Diabetic foot ulcers (DFU) are a severe chronic diabetic complication that consists of deep tissue lesions, and at an advanced stage may be associated with neurological disorders and peripheral vascular disease in the lower limbs, often leading to amputation. Recent estimates suggest that DFUs affect 15% of all diabetes patients. DFUs often require extensive healing time and are associated with increased risk for infections that can result in severe and costly outcomes.
Studies have estimated that foot ulceration is one of the major sources of hospitalizations among patients with diabetes and precedes 84% of amputations of lower limbs in these patients. In addition, DFU patients have a low survival prognosis, with a 3-year cumulative mortality rate of 28% and rates among amputated patients approaching 50%.
The incidence of diabetic foot ulcers has increased due to the worldwide prevalence of diabetes mellitus and the successful prolonging of life expectancy for diabetic patients. A recent study estimates the total medical cost for treating diabetic foot diseases in the US alone ranges from $9 billion to more than $13 billion annually.
Current treatments for DFU include conventional wound management (e.g., debridement, moist dressings, and offloading areas of high pressure or friction) as well as more sophisticated treatments, such as bioengineered cellular technologies and hyperbaric oxygen therapy. However, an effective treatment for eradicating pathogens from infected diabetic foot ulcers remains a large, unsatisfied clinical need. Specifically, the use of a topical antimicrobial treatment option will help to avoid systemic side-effects, which are frequently related to systemic antibiotic treatment and to mitigate the risk of resistance development. This also makes them suitable for repeated use.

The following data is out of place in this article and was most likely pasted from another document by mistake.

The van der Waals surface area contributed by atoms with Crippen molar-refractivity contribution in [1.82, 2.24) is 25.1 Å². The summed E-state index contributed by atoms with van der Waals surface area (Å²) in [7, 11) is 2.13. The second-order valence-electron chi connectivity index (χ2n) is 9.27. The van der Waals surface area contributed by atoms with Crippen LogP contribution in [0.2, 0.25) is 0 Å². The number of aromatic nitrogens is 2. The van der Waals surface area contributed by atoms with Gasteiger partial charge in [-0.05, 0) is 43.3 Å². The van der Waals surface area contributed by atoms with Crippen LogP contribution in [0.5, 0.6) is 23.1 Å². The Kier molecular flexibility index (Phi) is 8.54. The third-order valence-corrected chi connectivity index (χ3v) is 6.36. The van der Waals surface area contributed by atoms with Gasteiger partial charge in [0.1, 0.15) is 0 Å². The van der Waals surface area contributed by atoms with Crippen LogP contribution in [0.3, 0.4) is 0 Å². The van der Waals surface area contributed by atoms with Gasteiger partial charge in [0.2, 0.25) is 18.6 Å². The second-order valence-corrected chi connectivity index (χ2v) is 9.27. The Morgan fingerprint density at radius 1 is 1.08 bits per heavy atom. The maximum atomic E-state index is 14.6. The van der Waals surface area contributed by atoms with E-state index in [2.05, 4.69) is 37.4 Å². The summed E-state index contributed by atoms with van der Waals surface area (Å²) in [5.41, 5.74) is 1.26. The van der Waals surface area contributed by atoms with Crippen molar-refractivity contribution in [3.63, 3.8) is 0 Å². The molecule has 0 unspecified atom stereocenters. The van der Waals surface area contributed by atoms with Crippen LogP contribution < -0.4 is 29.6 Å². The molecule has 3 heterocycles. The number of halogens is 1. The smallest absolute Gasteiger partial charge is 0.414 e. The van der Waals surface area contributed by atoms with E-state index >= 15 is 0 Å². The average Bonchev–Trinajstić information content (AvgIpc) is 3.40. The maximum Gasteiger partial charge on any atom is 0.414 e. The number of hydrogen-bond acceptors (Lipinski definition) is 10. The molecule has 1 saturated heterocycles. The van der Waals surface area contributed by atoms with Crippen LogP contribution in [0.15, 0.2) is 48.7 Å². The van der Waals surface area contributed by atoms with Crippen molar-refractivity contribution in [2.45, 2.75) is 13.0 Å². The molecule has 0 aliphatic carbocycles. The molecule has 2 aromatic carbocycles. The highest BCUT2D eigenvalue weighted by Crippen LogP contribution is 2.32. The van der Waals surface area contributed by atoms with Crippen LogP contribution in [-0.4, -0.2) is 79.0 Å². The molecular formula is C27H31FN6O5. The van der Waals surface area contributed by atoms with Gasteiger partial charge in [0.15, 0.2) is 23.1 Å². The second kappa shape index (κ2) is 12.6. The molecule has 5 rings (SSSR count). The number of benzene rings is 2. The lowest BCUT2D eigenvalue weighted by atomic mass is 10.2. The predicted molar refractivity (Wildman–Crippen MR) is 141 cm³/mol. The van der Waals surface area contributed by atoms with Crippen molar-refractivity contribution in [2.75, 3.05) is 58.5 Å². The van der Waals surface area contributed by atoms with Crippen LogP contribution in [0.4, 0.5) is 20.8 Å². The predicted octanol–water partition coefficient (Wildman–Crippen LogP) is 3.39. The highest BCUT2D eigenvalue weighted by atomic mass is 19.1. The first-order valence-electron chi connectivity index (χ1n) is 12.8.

In 2017 Lakewood completed a Phase 1/2a clinical study using one of the first generation Bisphosphocins, Nu-3, for the treatment of infected diabetic foot ulcers. This trial was small (eight patients per cohort) but demonstrated that Nu-3 was safe to administer topically to an open ulcer using a basic saline solution formulation and 2% Nu-3 concentration. While the study was not intended to generate statistically significant efficacy data, it did yield an efficacy signal after one week of twice-daily treatment with the 2% Nu-3 concentration and showed no evidence of drug-related adverse side effects.
Patients treated with 2% Nu-3 for seven days had a 65.5% reduction in ulcer area versus a 29.9% reduction in the placebo arm, as measured 14 days after treatment began. In addition, 62.5% of patients treated with 2% Nu-3 saw a reduction in the microbiological load, versus 20% in the placebo. Since Nu-3 has been reformulated into a gel, an additional placebo-controlled, dose-escalating Phase 2a study has been initiated to evaluate safety and efficacy. This study will extend treatment time from 7 days to 28 days.